Chinese New Year Film Releases Canceled in Response to Coronavirus Outbreak

Hankou Railway Station, Wuhan - Getty - H 2020
Xiaolu Chu/Getty Images

China's Lunar New Year is the biggest blockbuster week in the world by far, generating as much as $1 billion in box office revenue, making the surprise cancelation a devastating blow to the Beijing film industry.

China's biggest movies of 2020, which were scheduled to release Saturday on the first day of Chinese New Year, have been preemptively pulled from cinemas in response to the coronavirus outbreak that has plunged the country into crisis. 

Chinese New Year is the biggest blockbuster period in the world by far, and the coming week was expected to generate as much as $1 billion in ticket sales revenue.

Distributors and exhibitors in Beijing tell The Hollywood Reporter that the decision to postpone the releases was made voluntarily by the major Chinese studios. Medical experts in China have warned the public against congregating in crowded places, which distributors naturally interpreted as including cinemas. 

The studios behind various tentpoles slated for release on Friday and Saturday issued a series of statements over social media in short succession on Thursday announcing the cancellations. 

As the number of coronavirus cases soared to nearly 600 infected and 17 dead on Wednesday night, Beijing took the unprecedented step of announcing a lockdown on the entire city of Wuhan, where the virus is believed to have originated. Residents in the city of 11 million — larger than New York City or London — described a mad dash by thousands to flee before the ban on trains, planes and buses leaving the metropolis went into effect Wednesday at 10 a.m. local time.

Late on Thursday, two additional large cities were put on mandatory lockdown. Huanggang, with a population of 7.5 million people, said it would be enacting strict travel bans at midnight. Nearby Ezhou, home to another 1 million citizens, said it would exercise similar measures. International experts describe Beijing's efforts to suppress the epidemic by containing cities totaling nearly 20 million people as an unprecedented public health experiment. 

Among the big-budget movies that had been set for release on Saturday were Wanda's comedy action sequel Detective Chinatown 3, Huanxi Media's comedy tentpole Lost in Russia and sports epic Leap, Dante Lam's action vehicle The Rescue, and family animation Boonie Bears: The Wild Life, among several others. Local regulators have always blocked Hollywood films from releasing during the festival period to give home-team studios an uncontested run at the box office.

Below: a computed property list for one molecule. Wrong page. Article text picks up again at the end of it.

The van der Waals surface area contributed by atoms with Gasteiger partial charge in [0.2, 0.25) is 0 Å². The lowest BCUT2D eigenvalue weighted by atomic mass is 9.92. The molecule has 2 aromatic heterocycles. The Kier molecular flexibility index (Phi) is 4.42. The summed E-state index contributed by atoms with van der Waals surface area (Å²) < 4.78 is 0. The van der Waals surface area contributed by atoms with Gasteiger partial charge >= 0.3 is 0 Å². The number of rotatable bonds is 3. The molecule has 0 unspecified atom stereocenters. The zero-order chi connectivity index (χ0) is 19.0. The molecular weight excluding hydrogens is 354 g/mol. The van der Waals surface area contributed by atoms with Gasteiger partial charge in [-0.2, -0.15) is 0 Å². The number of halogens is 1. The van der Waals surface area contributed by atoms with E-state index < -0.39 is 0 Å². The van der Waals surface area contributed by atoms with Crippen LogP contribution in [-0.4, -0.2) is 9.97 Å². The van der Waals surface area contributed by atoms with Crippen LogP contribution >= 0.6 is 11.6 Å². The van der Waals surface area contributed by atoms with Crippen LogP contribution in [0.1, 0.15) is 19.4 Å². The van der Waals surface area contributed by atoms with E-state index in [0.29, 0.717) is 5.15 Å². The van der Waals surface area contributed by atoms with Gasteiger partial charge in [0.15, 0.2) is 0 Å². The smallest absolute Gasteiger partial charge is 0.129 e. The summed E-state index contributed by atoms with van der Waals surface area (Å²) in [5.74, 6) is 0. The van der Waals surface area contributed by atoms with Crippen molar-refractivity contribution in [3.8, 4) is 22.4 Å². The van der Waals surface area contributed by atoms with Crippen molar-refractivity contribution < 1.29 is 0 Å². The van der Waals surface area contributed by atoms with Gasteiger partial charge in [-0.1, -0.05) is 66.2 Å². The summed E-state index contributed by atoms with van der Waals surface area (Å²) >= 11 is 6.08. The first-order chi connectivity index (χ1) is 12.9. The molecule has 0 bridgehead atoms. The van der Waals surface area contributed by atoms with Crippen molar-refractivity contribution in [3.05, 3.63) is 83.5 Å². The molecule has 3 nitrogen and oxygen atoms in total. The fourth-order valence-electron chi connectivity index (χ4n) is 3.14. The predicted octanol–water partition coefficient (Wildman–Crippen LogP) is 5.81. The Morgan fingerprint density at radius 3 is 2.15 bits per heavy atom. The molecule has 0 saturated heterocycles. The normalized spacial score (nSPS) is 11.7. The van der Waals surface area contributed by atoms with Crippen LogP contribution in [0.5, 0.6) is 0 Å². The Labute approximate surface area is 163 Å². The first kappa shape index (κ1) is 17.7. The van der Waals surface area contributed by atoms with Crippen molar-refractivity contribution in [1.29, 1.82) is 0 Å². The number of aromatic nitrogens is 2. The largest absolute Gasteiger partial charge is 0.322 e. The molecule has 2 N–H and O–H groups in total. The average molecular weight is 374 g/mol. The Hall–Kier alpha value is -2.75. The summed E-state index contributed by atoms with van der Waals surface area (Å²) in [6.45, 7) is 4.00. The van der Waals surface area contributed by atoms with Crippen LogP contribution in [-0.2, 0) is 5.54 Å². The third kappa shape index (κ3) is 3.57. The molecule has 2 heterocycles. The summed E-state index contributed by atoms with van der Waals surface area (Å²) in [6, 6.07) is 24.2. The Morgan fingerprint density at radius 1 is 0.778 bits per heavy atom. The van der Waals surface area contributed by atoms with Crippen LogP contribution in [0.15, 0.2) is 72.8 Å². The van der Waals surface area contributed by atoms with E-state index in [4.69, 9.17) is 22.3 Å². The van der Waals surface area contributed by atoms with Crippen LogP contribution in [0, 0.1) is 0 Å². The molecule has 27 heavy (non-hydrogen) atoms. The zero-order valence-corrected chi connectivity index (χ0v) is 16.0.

As of midday Wednesday, more than $52 million worth of tickets had already been sold just for Saturday. The Wandering Earth, the biggest release of last year's Spring Festival, eventually earned a whopping $671 million. Local analysts had been bullish on this year's holiday slate, forecasting robust growth and a slew of new records. 

But signs of trouble started to emerge on Monday, as Beijing began to concede the severity of the coronavirus outbreak, admitting that it had reached numerous Chinese cities outside of Wuhan and that the virus appeared to spread easily between humans. On Monday and Tuesday, shares in many of China's leading film companies plummeted on the local stock markets. Some theater chains began offering refunds to customers who had pre-bought tickets but now wanted to stay home.

Wanda's Detective Chinatown 3, starring fan favorites Wang Baoqiang and Liu Haoran, had been the pre-sales leader prior to the sudden cancellations (Detective Chinatown 2 earned $544 million in 2018). The studio giant put out a statement to the public apologizing for the schedule change and offering refunds. "Safety and health is the common wish of all, and in the face of this epidemic, we have united hands to overcome these difficulties." The company added that a new release date would be announced at a later time. 

The Lunar New Year in China is commonly described as the world’s largest annual migration of people, with hundreds of millions of travelers dispersing across the country on visits to hometowns, or for treasured once-a-year vacations. In recent years, moviegoing emerged as the go-to group activity over the holiday, second only to festive dinners with family and friends — not unlike the Thanksgiving and Christmas/New Years corridors in the U.S., but only on a vastly larger scale. 

But the same factors that made the Lunar New Year a bonanza for film exhibitors have now become a nightmare for epidemiologists. On Wednesday, a senior health official in Beijing warned that the the mass migration and congregation of the Chinese populace over the holiday would make the coronavirus epidemic much more difficult to contain.